Is Barre A Good Way To Lose Weight?

Is Barre A Good Way To Lose Weight?

Unless you’ve been living under a rock since the early ’00s, you’ve probably heard someone raving about the benefits of barre workouts. The low-impact workout has gained a reputation as an effective way to achieve a lean, strong physique. But can you also use barre for weight loss? Here’s what you need to know.

For an intro to barre try Openfit’s Xtend Barre program for free today.

 

Is Barre Good for Weight Loss?

barre weight loss- women doing barre

When it comes to weight loss, there’s not a whole lot of barre-specific research out there.

A focused strength training routine is typically the better bet for fat loss and weight maintenance, because it creates a more sustained increase in metabolism. But a cardio-focused barre workout can help you build muscle and burn calories — and if you enjoy it, you’re more likely to stick it out for the long haul.

Here’s what to consider if you want to use barre for weight loss.

  • Barre can improve strength.

The idea of working muscles until they are fatigued — which is the basis of a killer barre workout — can be an effective way to build muscle. Barre’s high-rep sets can help you get stronger, and “muscle is crucial for weight loss,” says Kellie Davis, personal trainer and founder of Fit Thrive. The more muscle you have, Davis explains, the more energy your body uses day to day — and that can contribute to weight loss.

  • Barre is beginner-friendly.

If you’re just beginning your fitness journey or returning to the world of exercise after a significant break, barre could be a great starting point. A traditional barre workout uses a ballet barre and light free weights, combined with low-impact, isometric movements — though each studio or streaming barre workout may differ slightly in technique.

  • Choose cardio-focused barre for weight loss.

Some barre workouts bump up the intensity to really get your heart pumping. “We amplify results with a strong cardio component,” says Andrea Rogers, creator of Xtend Barre, a 30-minute cardio mix of Pilates and ballet barre. “You will sweat.”

After an intense barre workout — one where you really push your limits — you may also burn additional calories from a process known as the afterburn effect.

  • Barre can build your fitness community.

“There’s something extremely special about working out with a community and being in a group of women all motivating and empowering each other,” Rogers says. (Not a gym person? Good news — research suggests you can still get the benefits of group exercise via digital tech.)

 

How Does Barre Fit Into A Workout Schedule?

If you want to try barre for weight loss, it’s important to switch it up so you’re not doing the same exact workout every day. “If a person takes the same exact barre class week after week, for months or years on end, the effects might get lost,” Davis says. “The more you move in a variety of different ways, the more success you will have along your weight-loss journey.” Your best bet when using barre for weight loss: Follow a workout program that combines barre with strength training and high-intensity workouts.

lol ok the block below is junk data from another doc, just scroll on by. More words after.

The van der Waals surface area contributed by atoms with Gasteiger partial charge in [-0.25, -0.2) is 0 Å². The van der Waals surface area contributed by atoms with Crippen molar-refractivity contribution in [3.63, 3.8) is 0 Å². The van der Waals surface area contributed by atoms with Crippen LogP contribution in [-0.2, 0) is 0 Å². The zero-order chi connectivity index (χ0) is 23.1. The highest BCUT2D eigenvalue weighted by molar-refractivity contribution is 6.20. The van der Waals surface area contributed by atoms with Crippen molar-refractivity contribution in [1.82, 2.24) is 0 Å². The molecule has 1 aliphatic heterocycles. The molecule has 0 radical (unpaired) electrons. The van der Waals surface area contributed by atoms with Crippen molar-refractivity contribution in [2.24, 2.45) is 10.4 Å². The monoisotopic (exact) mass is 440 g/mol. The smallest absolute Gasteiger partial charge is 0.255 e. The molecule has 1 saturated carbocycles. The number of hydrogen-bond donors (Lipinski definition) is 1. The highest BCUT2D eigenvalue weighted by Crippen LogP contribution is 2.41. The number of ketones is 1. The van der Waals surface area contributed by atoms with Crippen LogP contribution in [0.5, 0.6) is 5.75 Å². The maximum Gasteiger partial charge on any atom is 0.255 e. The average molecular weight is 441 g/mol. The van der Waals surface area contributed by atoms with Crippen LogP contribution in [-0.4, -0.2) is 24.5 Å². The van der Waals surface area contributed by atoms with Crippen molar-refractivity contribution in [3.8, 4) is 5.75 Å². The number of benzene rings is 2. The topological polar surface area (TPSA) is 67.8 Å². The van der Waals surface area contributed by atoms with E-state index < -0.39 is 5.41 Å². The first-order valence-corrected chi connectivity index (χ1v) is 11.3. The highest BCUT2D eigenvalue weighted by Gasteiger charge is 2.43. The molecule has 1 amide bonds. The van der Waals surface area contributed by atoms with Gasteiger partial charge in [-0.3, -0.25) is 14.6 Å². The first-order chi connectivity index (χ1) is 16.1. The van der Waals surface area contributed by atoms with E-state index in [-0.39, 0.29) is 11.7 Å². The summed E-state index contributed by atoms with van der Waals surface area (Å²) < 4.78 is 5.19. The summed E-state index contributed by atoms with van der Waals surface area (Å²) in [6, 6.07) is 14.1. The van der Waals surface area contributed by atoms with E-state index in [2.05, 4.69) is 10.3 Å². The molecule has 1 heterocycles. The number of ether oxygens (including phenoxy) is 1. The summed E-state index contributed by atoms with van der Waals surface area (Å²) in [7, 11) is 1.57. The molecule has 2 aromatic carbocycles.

barre weight loss- women doing barre

Can Barre Help With Weight Management?

Yes. Barre can be effective when you’re looking to get your heart pumping, build strength, lose some weight, or all of the above. Here are 3 ways barre may help you manage your weight:

1. Enjoyment

If you enjoy barre, chances are you’ll actually stick with it. And weight management is all about leading a healthy lifestyle, not resorting to fads or quick fixes. “The more we love what we are doing, the more likely we will see results from it,” Davis says. Whereas if you sign up for a workout that you absolutely hate just because someone else lost weight doing it, you may not see the same results.

2. Low impact

Barre can also be a great option for staying active while dealing with an injury. Because barre is low-impact, it is likely a safer bet than a higher-impact exercise like running or plyo — although to avoid aggravating an injury, you should definitely talk to your doctor before trying any new workout.

3. Great for all fitness levels

Barre can be a great stepping stone to embark on your fitness journey. As long as you challenge yourself—either by upping your weight, trying a more advanced barre workout, or alternating barre classes with other forms of exercise — chances are, you’ll see the results you want.

Nicole McDermott

About

After graduating from Syracuse where Nicole studied magazine journalism and nutrition, she moved to New York City to write for the health and fitness site Greatist. She currently edits full time for Ghergich & Co. Nicole's work has appeared on TIME Healthland, Shape, USA Today, Men's Fitness, The Huffington Post, Refinery29 and Lifehacker, among others. Follow her on LinkedIn.

shares